He did not respond to questions about whether there have been any documented cases of contamination by the coating with other pipelines. Asked again about the matter last week, he said that additional inspections by PHMSA may be conducted.
The Pipeline Safety Trust, an independent nonprofit organization, is not aware of any studies that document groundwater contamination from the coating, according to the group’s executive director, Carl Weimer.
Mountain Valley has acknowledged that leaving the pipeline exposed for too long can cause problems for its coating.
“As it sits in the sun, it ages or oxides and actually becomes thinner,” Robert Cooper, head of the construction project, testified in Roanoke’s federal court. If that happened, he said, the coating would have to be reapplied or the pipes restacked with the opposite side facing the sun. “It’s kind of like turning over when you’re sunbathing,” he explained.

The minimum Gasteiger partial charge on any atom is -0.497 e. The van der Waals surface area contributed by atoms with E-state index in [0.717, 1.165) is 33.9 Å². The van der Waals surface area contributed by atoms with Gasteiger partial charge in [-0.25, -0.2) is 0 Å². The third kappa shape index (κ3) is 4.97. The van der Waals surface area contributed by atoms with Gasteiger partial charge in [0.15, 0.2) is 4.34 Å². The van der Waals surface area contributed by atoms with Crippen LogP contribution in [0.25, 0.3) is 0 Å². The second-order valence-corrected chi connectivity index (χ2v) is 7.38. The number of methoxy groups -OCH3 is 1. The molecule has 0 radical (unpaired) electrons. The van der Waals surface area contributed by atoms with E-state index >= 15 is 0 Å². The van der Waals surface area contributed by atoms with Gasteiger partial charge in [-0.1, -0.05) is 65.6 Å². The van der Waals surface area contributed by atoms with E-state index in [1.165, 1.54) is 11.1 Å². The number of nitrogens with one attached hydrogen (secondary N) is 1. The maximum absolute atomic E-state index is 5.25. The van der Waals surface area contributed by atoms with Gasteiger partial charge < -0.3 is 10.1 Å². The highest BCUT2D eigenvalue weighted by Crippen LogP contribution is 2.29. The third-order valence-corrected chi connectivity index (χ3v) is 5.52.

At the time of Cooper’s testimony in January 2018, Mountain Valley was arguing that it needed immediate possession of nearly 300 properties through eminent domain, the legal tactic the pipeline turned to after landowners in its path refused to sell easements.
Judge Elizabeth Dillon gave the company control of the land it wanted. But its plan at the time, to finish work on the pipeline by the end of 2018, did not happen.
Waiting for the ramp-up